Friday, 11 January 2013

Boulding on why Gandhi failed

Kenneth Boulding

My Lord, Thou art in every breath I take,
And every bite and sup taste firm of Thee.
With buoyant mercy Thou enfoldest me,
And holdest up my foot each step I make.
Thy touch is all around me when I wake,
Thy sound I hear, and by Thy light I see
The world is fresh with Thy divinity
And all Thy creatures flourish for Thy sake.
For I have looked upon a little child
And seen Forgiveness, and have seen the day
With eastern fire cleanse the foul night away;
So cleansest Thou this House I have defiled.
And if I should be merciful, I know
It is Thy mercy, Lord, in overflow.
There is a Spirit, 1975, p. 13.)

Apart from being a great Quaker mystical poet, Boulding was a widely respected Economist, many feel, greatly ahead of his time.
He introduced the concept of Psychic Capital in 1950 which, I suppose, might marry well with the doctrine of Rupert Sheldrake and give rise to a sort of Humanistic teleology such that 'the Noosphere'- i.e. the common intellectual and moral heritage of man- might itself yield an 'Omega point'- or theosis for the entire species.
However, in the context of why Gandhi failed, what he has to say about negative Psychic Capital bears repeating
'... failure in a task could also lead to a depletion of psychic capital. An accumulation of negative memories of failures, disasters,atrocities, or perceived injustices and indignities (as either recipient or perpetrator) could be called negative psychic capital. Negative psychic capital can also be a powerful motivating factor, in the pursuit of satisfaction through revenge or a settling of scores. In either of its forms as positive or negative psychic capital, this package of collective memory is an essential link between collective memory and collective mental state'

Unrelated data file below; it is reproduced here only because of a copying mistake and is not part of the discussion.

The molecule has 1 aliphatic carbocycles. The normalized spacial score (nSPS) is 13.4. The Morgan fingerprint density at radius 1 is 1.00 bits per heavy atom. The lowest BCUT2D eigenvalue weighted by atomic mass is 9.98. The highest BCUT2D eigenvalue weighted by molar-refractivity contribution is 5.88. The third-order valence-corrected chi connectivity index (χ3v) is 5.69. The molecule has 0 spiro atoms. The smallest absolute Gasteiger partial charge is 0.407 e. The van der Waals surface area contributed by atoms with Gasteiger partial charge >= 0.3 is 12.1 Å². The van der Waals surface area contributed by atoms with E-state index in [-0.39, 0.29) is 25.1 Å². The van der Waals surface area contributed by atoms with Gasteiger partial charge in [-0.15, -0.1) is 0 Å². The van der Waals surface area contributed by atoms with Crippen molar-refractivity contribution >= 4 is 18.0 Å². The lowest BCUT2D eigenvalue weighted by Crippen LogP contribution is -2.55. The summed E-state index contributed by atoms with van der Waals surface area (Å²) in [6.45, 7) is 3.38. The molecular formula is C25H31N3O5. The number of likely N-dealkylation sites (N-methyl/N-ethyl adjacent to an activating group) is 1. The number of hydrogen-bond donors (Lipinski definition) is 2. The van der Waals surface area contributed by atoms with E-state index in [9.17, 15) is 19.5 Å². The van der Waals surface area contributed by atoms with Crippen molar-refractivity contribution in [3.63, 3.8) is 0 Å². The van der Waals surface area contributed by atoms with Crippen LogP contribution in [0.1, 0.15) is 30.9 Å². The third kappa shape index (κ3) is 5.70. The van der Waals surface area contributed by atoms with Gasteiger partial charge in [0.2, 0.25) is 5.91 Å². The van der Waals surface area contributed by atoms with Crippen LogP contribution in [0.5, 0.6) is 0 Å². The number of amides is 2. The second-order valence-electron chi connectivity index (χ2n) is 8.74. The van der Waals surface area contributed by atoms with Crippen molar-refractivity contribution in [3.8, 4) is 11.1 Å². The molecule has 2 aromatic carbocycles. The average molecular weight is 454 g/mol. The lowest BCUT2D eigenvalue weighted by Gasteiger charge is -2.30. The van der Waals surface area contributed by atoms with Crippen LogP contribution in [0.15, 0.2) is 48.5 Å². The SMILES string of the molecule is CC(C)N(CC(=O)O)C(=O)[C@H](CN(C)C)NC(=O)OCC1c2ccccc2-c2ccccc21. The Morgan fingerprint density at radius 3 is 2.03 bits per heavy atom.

Mahatma Gandhi did not create the negative psychic capital which fuelled the Indian Revolutionaries- he did not invent the 'drain theory' of Indian immeseration or the notion that the rule of predominantly White I.C.S officers and Judges somehow represented a worse insult to Indian honour than the rule of 'Ashraf' Turks or Afghans or Yemenis or 'Manuvaad' Brahmins or Banias or Rajputs. However, he was very successful in denying that the positive Psychic capital created by the British Raj- viz. technological progress, law and order, a meritocratic educational system which permitted boys from poor families to rise to become High Court Judges, Privy Counselors, Dewans of Native State- was actually a good thing.
Boulding, visiting India some half a century ago, wrote-